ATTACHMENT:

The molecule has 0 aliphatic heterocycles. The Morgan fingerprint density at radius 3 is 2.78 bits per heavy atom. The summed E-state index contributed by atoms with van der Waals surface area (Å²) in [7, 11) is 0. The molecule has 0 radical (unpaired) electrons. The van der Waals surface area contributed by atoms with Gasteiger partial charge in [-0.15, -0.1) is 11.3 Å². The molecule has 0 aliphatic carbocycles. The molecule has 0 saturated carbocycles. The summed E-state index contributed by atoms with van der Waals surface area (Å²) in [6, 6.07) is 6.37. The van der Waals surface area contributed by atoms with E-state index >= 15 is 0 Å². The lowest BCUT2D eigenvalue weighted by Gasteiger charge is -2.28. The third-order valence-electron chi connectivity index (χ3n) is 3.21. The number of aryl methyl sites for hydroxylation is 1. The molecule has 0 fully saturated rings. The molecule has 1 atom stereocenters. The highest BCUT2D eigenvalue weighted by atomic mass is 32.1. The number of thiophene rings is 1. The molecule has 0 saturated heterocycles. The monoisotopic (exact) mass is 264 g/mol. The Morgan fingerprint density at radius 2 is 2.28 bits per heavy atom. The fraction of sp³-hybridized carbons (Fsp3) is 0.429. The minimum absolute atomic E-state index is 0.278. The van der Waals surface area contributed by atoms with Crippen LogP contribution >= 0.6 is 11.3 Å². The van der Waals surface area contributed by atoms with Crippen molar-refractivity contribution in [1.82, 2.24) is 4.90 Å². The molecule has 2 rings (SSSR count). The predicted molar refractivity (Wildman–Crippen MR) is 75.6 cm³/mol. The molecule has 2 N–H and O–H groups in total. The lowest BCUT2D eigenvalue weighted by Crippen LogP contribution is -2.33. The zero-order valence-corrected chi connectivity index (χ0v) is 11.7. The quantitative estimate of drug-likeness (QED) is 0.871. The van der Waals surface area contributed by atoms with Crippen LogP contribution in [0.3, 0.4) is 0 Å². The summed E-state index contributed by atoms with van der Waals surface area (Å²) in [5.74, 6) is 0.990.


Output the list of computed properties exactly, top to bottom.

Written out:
The molecule has 0 aliphatic heterocycles. The Morgan fingerprint density at radius 3 is 2.78 bits per heavy atom. The summed E-state index contributed by atoms with van der Waals surface area (Å²) in [7, 11) is 0. The molecule has 0 radical (unpaired) electrons. The van der Waals surface area contributed by atoms with Gasteiger partial charge in [-0.15, -0.1) is 11.3 Å². The molecule has 0 aliphatic carbocycles. The molecule has 0 saturated carbocycles. The summed E-state index contributed by atoms with van der Waals surface area (Å²) in [6, 6.07) is 6.37. The van der Waals surface area contributed by atoms with E-state index >= 15 is 0 Å². The lowest BCUT2D eigenvalue weighted by Gasteiger charge is -2.28. The third-order valence-electron chi connectivity index (χ3n) is 3.21. The number of aryl methyl sites for hydroxylation is 1. The molecule has 0 fully saturated rings. The molecule has 1 atom stereocenters. The highest BCUT2D eigenvalue weighted by atomic mass is 32.1. The number of thiophene rings is 1. The molecule has 0 saturated heterocycles. The monoisotopic (exact) mass is 264 g/mol. The Morgan fingerprint density at radius 2 is 2.28 bits per heavy atom. The fraction of sp³-hybridized carbons (Fsp3) is 0.429. The minimum absolute atomic E-state index is 0.278. The van der Waals surface area contributed by atoms with Crippen LogP contribution >= 0.6 is 11.3 Å². The van der Waals surface area contributed by atoms with Crippen molar-refractivity contribution in [1.82, 2.24) is 4.90 Å². The molecule has 2 rings (SSSR count). The predicted molar refractivity (Wildman–Crippen MR) is 75.6 cm³/mol. The molecule has 2 N–H and O–H groups in total. The lowest BCUT2D eigenvalue weighted by Crippen LogP contribution is -2.33. The zero-order valence-corrected chi connectivity index (χ0v) is 11.7. The quantitative estimate of drug-likeness (QED) is 0.871. The van der Waals surface area contributed by atoms with Crippen LogP contribution in [0.3, 0.4) is 0 Å². The summed E-state index contributed by atoms with van der Waals surface area (Å²) in [5.74, 6) is 0.990.